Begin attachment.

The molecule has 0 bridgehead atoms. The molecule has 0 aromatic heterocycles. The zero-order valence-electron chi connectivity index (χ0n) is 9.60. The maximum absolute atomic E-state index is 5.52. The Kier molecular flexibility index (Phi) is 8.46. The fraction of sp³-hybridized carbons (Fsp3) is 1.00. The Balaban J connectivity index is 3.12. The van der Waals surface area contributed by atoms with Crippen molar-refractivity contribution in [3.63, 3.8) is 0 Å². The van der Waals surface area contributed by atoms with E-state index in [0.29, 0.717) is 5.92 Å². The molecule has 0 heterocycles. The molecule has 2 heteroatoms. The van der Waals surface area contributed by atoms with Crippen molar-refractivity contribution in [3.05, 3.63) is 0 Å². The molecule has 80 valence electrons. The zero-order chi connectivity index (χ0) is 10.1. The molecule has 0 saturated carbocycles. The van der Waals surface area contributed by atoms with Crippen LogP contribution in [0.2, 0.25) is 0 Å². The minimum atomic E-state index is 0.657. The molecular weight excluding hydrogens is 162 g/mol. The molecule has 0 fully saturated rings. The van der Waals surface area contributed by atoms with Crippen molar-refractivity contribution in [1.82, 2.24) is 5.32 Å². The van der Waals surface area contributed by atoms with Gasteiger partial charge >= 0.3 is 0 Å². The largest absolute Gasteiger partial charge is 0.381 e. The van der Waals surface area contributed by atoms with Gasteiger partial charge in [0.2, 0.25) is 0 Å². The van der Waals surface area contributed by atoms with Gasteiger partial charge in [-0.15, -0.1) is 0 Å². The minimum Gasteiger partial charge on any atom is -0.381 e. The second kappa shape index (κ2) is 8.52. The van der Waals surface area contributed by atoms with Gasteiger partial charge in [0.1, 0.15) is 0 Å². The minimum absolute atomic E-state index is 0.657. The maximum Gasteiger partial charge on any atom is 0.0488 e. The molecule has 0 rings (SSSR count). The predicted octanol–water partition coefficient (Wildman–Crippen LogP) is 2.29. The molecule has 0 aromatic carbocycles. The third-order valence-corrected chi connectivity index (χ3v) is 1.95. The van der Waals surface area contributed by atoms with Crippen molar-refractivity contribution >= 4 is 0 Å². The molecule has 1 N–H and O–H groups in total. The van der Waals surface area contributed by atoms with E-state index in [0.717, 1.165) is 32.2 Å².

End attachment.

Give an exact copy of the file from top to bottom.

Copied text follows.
The molecule has 0 bridgehead atoms. The molecule has 0 aromatic heterocycles. The zero-order valence-electron chi connectivity index (χ0n) is 9.60. The maximum absolute atomic E-state index is 5.52. The Kier molecular flexibility index (Phi) is 8.46. The fraction of sp³-hybridized carbons (Fsp3) is 1.00. The Balaban J connectivity index is 3.12. The van der Waals surface area contributed by atoms with Crippen molar-refractivity contribution in [3.63, 3.8) is 0 Å². The van der Waals surface area contributed by atoms with E-state index in [0.29, 0.717) is 5.92 Å². The molecule has 0 heterocycles. The molecule has 2 heteroatoms. The van der Waals surface area contributed by atoms with Crippen molar-refractivity contribution in [3.05, 3.63) is 0 Å². The molecule has 80 valence electrons. The zero-order chi connectivity index (χ0) is 10.1. The molecule has 0 saturated carbocycles. The van der Waals surface area contributed by atoms with Crippen LogP contribution in [0.2, 0.25) is 0 Å². The minimum atomic E-state index is 0.657. The molecular weight excluding hydrogens is 162 g/mol. The molecule has 0 fully saturated rings. The van der Waals surface area contributed by atoms with Crippen molar-refractivity contribution in [1.82, 2.24) is 5.32 Å². The van der Waals surface area contributed by atoms with Gasteiger partial charge >= 0.3 is 0 Å². The largest absolute Gasteiger partial charge is 0.381 e. The van der Waals surface area contributed by atoms with Gasteiger partial charge in [0.2, 0.25) is 0 Å². The van der Waals surface area contributed by atoms with Gasteiger partial charge in [-0.15, -0.1) is 0 Å². The minimum Gasteiger partial charge on any atom is -0.381 e. The second kappa shape index (κ2) is 8.52. The van der Waals surface area contributed by atoms with Gasteiger partial charge in [0.1, 0.15) is 0 Å². The minimum absolute atomic E-state index is 0.657. The maximum Gasteiger partial charge on any atom is 0.0488 e. The molecule has 0 rings (SSSR count). The predicted octanol–water partition coefficient (Wildman–Crippen LogP) is 2.29. The molecule has 0 aromatic carbocycles. The third-order valence-corrected chi connectivity index (χ3v) is 1.95. The van der Waals surface area contributed by atoms with Crippen molar-refractivity contribution >= 4 is 0 Å². The molecule has 1 N–H and O–H groups in total. The van der Waals surface area contributed by atoms with E-state index in [0.717, 1.165) is 32.2 Å².